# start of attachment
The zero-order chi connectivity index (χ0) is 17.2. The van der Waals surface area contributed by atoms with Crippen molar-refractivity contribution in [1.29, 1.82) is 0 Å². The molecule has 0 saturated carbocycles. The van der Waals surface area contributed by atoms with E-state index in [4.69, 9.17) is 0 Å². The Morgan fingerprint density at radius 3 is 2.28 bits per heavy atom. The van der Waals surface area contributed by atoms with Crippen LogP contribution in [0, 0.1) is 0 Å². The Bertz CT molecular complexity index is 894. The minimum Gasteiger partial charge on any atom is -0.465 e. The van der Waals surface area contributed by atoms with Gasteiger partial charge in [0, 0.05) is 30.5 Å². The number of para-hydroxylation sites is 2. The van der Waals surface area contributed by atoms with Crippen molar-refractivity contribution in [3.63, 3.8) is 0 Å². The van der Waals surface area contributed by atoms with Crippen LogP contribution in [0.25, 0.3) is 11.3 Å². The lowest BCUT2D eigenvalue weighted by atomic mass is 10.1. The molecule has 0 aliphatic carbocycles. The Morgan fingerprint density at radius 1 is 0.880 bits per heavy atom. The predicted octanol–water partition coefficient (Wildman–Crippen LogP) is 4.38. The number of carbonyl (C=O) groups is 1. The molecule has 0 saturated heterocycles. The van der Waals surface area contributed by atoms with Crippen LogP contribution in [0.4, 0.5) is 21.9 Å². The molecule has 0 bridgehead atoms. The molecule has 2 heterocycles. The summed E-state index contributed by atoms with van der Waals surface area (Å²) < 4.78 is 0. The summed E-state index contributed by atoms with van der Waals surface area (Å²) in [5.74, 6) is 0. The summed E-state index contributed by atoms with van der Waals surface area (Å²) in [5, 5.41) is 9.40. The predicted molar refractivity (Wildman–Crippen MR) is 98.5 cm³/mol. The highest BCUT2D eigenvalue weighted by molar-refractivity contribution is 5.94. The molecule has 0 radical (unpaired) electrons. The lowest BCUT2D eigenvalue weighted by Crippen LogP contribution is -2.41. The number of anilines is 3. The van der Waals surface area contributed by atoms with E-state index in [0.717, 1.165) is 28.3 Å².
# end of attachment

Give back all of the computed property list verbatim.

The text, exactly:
The zero-order chi connectivity index (χ0) is 17.2. The van der Waals surface area contributed by atoms with Crippen molar-refractivity contribution in [1.29, 1.82) is 0 Å². The molecule has 0 saturated carbocycles. The van der Waals surface area contributed by atoms with E-state index in [4.69, 9.17) is 0 Å². The Morgan fingerprint density at radius 3 is 2.28 bits per heavy atom. The van der Waals surface area contributed by atoms with Crippen LogP contribution in [0, 0.1) is 0 Å². The Bertz CT molecular complexity index is 894. The minimum Gasteiger partial charge on any atom is -0.465 e. The van der Waals surface area contributed by atoms with Gasteiger partial charge in [0, 0.05) is 30.5 Å². The number of para-hydroxylation sites is 2. The van der Waals surface area contributed by atoms with Crippen molar-refractivity contribution in [3.63, 3.8) is 0 Å². The van der Waals surface area contributed by atoms with Crippen LogP contribution in [0.25, 0.3) is 11.3 Å². The lowest BCUT2D eigenvalue weighted by atomic mass is 10.1. The molecule has 0 aliphatic carbocycles. The Morgan fingerprint density at radius 1 is 0.880 bits per heavy atom. The predicted octanol–water partition coefficient (Wildman–Crippen LogP) is 4.38. The number of carbonyl (C=O) groups is 1. The molecule has 0 saturated heterocycles. The van der Waals surface area contributed by atoms with Crippen LogP contribution in [0.4, 0.5) is 21.9 Å². The molecule has 0 bridgehead atoms. The molecule has 2 heterocycles. The summed E-state index contributed by atoms with van der Waals surface area (Å²) < 4.78 is 0. The summed E-state index contributed by atoms with van der Waals surface area (Å²) in [5.74, 6) is 0. The summed E-state index contributed by atoms with van der Waals surface area (Å²) in [5, 5.41) is 9.40. The predicted molar refractivity (Wildman–Crippen MR) is 98.5 cm³/mol. The highest BCUT2D eigenvalue weighted by molar-refractivity contribution is 5.94. The molecule has 0 radical (unpaired) electrons. The lowest BCUT2D eigenvalue weighted by Crippen LogP contribution is -2.41. The number of anilines is 3. The van der Waals surface area contributed by atoms with E-state index in [0.717, 1.165) is 28.3 Å².